Then, because there’s always a then, Nidu appears. She’s still in a dark and jealous rage against Joisan, and she wants Guret back. She’s riding a Keplian; we’ve met those before, and they are serious bad news.
The culminating magical battle of this book features Nidu and the wild hunt on one side and Kerovan, Joisan, and Guret on the other, along with an old friend who was left somewhat abruptly behind in Gryphon in Glory: the Dales warrior Jervon. He was traveling with Elys, but they stumbled across a portal and were torn apart. The hunt, we soon learn, has absorbed her. Jervon barely escaped to tell of it.
Nidu wants to release the hunt from the mountains and turn it loose on the lands beyond. Our heroes and heroine face the shaman and the creatures contained in the hunt, among whom they find both Sylvya and Elys. In the resulting melee, the hounds of the hunt destroy Nidu, and Maleron is ready to burst loose all over Arvon. Elys and Sylvya join the good guys to bring him under control. Then Kerovan channels Landisl to show Maleron the error of his ways and convince him to surrender. He submits himself to be imprisoned and destroyed.
The undead hunt is still there and still a threat, but Joisan has a fix for that. She calls on Gunnora yet again, channeling the strong power of her unborn daughter (of whom Kerovan is still unaware but shortly will be), and opens a Gate and sets all the lost souls free.
Sylvya is still alive in Arvon, as is Elys. Kerovan finally realizes he’s about to become a father, and to everyone’s surprise including his own, he’s glad. Apprehensive, but glad.
He has a home now, and the Kioga can finally come back to the mountains. He and Joisan will rebuilt Kar Garuwyn, and Sylvya will move back into Car Re Dogan, and all’s well that ends well.
This is vintage Norton, with its conflict between light and dark magic, its wicked sorceress, its ruined strongholds, and its warring Old Ones. But it’s also a richer, more emotionally satisfying story, and where Norton handwaved and skipped over the practice of magic, here we get whole rituals and complex spell workings. And we get closure on Jervon and Elys, who dropped abruptly out of the last book and never came back.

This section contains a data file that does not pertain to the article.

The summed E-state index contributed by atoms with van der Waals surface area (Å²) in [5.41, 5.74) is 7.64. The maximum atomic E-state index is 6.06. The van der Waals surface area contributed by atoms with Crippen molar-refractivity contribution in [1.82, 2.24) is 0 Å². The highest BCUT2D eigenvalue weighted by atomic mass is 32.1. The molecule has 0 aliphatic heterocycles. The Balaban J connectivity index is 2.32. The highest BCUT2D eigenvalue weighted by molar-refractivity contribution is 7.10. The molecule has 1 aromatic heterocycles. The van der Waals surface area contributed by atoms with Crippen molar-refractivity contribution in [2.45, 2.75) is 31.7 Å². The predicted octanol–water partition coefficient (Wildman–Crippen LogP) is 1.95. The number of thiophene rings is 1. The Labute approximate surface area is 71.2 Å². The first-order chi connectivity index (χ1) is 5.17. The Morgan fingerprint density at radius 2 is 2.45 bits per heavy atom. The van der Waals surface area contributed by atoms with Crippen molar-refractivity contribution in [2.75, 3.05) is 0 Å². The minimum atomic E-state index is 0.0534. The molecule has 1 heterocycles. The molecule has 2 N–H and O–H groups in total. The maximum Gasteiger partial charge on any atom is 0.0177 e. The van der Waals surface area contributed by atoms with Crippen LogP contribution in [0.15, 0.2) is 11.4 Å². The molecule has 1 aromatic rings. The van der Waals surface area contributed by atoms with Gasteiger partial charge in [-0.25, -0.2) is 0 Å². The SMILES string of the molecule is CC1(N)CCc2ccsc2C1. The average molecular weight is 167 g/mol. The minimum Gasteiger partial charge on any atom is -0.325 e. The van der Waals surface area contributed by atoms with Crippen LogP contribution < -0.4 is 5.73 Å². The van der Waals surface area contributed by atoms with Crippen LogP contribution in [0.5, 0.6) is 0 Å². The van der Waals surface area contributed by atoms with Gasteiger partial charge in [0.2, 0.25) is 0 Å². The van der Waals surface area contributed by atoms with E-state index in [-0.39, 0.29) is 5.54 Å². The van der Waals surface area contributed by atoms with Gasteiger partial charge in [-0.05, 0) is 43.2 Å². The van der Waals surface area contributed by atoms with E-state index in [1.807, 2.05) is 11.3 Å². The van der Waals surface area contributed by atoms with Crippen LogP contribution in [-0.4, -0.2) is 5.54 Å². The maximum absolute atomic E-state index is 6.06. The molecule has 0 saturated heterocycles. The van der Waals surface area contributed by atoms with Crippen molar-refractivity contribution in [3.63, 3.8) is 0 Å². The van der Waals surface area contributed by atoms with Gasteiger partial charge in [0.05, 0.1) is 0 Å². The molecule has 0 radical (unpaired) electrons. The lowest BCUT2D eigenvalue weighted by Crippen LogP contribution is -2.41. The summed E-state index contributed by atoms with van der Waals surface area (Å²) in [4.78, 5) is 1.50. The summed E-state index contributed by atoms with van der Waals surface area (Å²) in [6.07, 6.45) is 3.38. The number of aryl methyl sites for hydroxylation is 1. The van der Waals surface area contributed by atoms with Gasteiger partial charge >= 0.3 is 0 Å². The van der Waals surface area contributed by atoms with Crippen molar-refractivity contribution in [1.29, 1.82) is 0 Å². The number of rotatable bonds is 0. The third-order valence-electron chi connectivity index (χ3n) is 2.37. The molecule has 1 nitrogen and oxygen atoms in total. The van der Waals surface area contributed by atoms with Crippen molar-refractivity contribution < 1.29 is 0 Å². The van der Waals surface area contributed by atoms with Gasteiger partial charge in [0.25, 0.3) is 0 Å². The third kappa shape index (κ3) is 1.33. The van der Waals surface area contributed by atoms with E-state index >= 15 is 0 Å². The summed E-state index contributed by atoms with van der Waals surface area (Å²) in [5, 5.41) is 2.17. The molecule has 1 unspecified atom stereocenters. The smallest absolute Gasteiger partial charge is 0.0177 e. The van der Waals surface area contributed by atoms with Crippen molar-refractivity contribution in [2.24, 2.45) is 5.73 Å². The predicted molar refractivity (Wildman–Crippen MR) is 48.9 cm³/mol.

That Which Runs the Ridges is serious nightmare fodder. That toxic mist, that shapeless bloodthirst, that horrible droning moaning sound it makes—it’s truly ghastly. And then we learn what it is, and it’s a combination of sick and tragic, with zombies and lost souls. Plus the iconic Norton twist of the male adept who overreaches without fully realizing what he’s done, and the witch who turns to what, here, is called the Left-Hand Path.
Kerovan finally gets to sort himself out, and manages to come to terms with his peculiarly mixed heritage. Joisan gets to have a baby. And the baby—there’s another story there, though I don’t know what it was ever written. She’s certainly in the category of massively powerful, magically awakened fetuses, along with St. Alia-of-the-Knife and, in its way, Clarke’s Starchild.
I like the way this ends, with an indication that the world, and the story will go on, but also that the characters we’ve come to love have found peace (and love) for the time being. It’s a worthy conclusion to my favorite story and characters in the Witch World.
Next time I’ll circle back in the timeline and reread Year of the Unicorn, then tackle the rest of the tales of High Hallack. There’s still quite a bit of the world to discover.
Judith Tarr forayed into the Witch World with a novella, “Falcon Law,” in Four from the Witch World. Her first novel, The Isle of Glass, appeared in 1985. Her new short novel, Dragons in the Earth, a contemporary fantasy set in Arizona, was published last fall by Book View Cafe. In between, she’s written historicals and historical fantasies and epic fantasies and space operas, some of which have been published as ebooks from Book View Café. She has won the Crawford Award, and been a finalist for the World Fantasy Award and the Locus Award. She lives in Arizona with an assortment of cats, a blue-eyed spirit dog, and a herd of Lipizzan horses.